Talking back

Talking back

Yesterday several of the opposition-minded papers in Egypt ran with front-page stories about Bilal Diab, a Cairo University student who heckled Prime Minister Ahmed Nazif as the latter was delivering a speech to students about how great things were going in Egypt. I love this story, as does the Egyptian media, because it is reminiscent of other similar incidents well-known in political and activist circles, such as Muslim Brother Abdel Moneim Aboul Fotouh and Nasserist Hamdeen Sabahi’s famous harangue to Sadat in the 1970s (they were student union politicians then) or more recently (a few years ago) leftist political commentator Muhammad Said Sayyed’s osé questions about democracy to President Mubarak at the Cairo Book Fair.

Here’s more about Bilal Diab:

CAIRO: “Mr. President, Mr. President, Egypt’s youth are behind bars.”
With those words Belal Diab, a 20-year-old literature student at Cairo University, interrupted Prime Minister Ahmed Nazif as he addressed the student body on campus Monday, kicking up a media storm.

“We want you to release those detained on April 6. Mr. President those are the people you were talking about who use the internet, those are the people who stood up and defended you when you were criticized at the World Economic Forum for saying Egypt is globalizing. Mr. President I want to tell you one thing, Education is zay el fol [perfect] the university is zay el fol, there is bread, there is democracy and freedom, release Egypt Mr. President, release Egypt Mr. President!” he said as students clapped passionately.

“I was provoked [by Nazif’s speech],” Diab told Daily News Egypt. “How can he talk about information technology, the internet and how the youth has to use it to express their opinions and get their voices out there when those who did exactly that are now all behind bars,” he said, referring to students who created the Facebook group promoting the April 6 strike.

“I admit that I was out of order but I had to get my voice out there, officials have to start listening to us instead of detaining us,” he said.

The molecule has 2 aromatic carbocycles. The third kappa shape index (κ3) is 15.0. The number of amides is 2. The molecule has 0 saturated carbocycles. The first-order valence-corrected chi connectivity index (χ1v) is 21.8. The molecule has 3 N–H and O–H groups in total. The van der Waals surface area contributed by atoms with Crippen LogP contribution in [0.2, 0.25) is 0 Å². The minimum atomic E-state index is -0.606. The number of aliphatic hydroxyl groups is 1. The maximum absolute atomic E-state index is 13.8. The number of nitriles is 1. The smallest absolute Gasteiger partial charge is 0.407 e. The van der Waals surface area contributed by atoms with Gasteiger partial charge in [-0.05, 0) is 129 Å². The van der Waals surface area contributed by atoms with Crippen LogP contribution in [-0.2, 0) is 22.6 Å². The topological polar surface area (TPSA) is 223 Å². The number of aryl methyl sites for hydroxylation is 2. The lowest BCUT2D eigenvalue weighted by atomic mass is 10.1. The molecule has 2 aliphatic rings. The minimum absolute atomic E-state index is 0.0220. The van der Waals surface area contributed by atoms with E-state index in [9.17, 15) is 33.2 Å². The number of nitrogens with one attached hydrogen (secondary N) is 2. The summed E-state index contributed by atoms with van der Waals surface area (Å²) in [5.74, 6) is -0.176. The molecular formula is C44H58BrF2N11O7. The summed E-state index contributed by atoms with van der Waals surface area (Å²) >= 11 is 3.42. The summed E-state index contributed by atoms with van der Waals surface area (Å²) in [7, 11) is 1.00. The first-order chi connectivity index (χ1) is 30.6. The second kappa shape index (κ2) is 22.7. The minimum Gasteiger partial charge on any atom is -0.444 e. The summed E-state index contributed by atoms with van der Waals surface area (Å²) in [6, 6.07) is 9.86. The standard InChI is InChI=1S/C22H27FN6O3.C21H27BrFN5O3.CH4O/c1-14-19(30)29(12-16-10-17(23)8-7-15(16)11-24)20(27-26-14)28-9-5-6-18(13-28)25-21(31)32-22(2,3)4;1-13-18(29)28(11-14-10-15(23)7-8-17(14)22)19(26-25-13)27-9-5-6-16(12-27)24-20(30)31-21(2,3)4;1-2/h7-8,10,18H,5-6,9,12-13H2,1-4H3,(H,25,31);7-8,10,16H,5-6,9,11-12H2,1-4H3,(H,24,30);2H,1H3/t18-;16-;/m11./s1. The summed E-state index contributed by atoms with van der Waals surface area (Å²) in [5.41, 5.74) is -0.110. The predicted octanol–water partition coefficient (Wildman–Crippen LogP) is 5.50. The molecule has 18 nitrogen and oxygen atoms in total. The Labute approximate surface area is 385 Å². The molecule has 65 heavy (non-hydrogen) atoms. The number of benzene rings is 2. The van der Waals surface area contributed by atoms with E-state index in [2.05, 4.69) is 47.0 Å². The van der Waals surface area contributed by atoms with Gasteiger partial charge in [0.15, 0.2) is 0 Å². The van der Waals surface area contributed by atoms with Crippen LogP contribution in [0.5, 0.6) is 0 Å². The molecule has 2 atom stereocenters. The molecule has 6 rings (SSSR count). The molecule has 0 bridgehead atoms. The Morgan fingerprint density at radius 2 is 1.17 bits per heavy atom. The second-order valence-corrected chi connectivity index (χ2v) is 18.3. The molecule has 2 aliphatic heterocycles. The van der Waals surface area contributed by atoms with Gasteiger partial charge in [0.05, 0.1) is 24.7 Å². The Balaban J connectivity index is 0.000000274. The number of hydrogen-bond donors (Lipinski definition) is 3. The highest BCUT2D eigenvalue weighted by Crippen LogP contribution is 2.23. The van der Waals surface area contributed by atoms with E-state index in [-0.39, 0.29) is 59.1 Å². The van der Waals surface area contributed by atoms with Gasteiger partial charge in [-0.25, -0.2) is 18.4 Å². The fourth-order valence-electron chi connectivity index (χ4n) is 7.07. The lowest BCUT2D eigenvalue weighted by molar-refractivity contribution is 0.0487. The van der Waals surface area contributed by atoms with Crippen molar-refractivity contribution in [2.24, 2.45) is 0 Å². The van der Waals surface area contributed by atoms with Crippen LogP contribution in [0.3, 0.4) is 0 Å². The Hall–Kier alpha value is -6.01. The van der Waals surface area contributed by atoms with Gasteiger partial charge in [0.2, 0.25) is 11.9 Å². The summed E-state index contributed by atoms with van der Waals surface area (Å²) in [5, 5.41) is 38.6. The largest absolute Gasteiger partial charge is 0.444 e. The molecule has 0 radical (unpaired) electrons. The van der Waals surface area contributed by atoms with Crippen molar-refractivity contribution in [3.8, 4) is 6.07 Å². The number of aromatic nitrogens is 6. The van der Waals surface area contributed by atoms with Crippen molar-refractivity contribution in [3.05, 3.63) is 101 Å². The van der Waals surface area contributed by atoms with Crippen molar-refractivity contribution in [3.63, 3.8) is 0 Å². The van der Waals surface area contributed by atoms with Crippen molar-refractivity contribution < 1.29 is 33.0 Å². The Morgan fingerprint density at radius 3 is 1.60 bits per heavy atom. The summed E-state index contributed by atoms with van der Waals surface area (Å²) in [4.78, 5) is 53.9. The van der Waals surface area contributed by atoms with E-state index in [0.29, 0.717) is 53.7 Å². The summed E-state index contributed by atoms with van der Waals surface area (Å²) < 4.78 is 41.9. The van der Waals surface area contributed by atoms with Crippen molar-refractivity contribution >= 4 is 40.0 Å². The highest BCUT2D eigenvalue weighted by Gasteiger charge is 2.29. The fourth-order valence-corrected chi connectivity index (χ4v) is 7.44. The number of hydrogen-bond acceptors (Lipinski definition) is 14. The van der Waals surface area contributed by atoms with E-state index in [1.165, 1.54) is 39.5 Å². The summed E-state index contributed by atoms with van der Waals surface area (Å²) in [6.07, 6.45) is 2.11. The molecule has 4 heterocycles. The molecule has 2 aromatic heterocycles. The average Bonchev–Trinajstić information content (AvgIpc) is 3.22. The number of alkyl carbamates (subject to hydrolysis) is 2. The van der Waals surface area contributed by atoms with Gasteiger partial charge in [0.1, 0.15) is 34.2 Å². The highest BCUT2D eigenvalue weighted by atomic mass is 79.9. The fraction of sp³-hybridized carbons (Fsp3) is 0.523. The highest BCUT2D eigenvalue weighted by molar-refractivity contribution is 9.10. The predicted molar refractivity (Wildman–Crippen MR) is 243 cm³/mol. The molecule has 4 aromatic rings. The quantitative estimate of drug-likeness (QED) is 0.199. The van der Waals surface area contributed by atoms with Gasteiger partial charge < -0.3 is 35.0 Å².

When Diab had completed his outburst, Nazif had turned to him and said, “I feel sarcasm and pain in your words, but I’m telling you Egypt is alright and you have to look at everything with objectivity because there are many challenges facing this country.”

“There objective reason for detaining these people is the acts of destruction they committed and there is a thin line between expressing your opinion and encouraging destruction, striking and rioting. Many want such chaos in this country but we won’t let this happen. Egypt is not a chaotic country,” continued the Prime Minister.

Diab, however, insists that he wasn’t wasn’t being sarcastic. “I was speaking passionately and my tone was serious. As for the sarcasm he was talking about who is really being sarcastic in this country, is his cabinet … those telling people that everything is fine and were are progressing,” he said.

The incident led to an abrupt halt of the lecture. Neither the Minister of Higher Education, Hany Helal, nor the President of Cairo University, Ali Abdel Rahman, gave their scheduled speeches.

As soon as Diab had ended his impassioned speech, two security guards sat behind him, but when the lecture was over and they tried to grab him they were prevented from doing so by the crowd, which saluted him for having “the guts” to speak openly.

But soon enough, the same security guards, accompanied this time by a police officer and a university professor, caught up with him. The professor asked for Diab’s university ID. It was then that the guards took hold of him in front of the crowd and escourted him to the office of the head of the university’s security.

What’s neat about this story, and some of the more recent similar episodes, is that you have people who are not really political activists standing up for themselves and their country. The same could be said of Esraa Abdel Fattah, the woman who is said to have started the Facebook campaign for a general strike on April 6, and who was arrested and charged with inciting unrest. Interestingly, both Diab and Abdel Fattah are young members of the al-Ghad party, the vehicle for Ayman Nour’s brief but spectacular entry into national politics in 2005. Nour, you will remember, is still in jail on trumped up forgery charges as punishment for his temerity. But obviously the spirit of dissent and contestation that Nour and many others (notably Kifaya) pioneered in 2005 is still alive and well, even if those movements and parties aren’t.

On a completely different note: this week the pro-government magazine Rose al-Youssef had a 32-page special on Facebook, including everything from its use for activism to the different groups Egyptians have formed there (such as, apparently, “Egyptians who love Israel” and “Egyptians who love George W. Bush” as well as, of course, the many sexual opportunities a Facebook account provides. Much of this “special” is complete bullshit, but I do like the cartoons.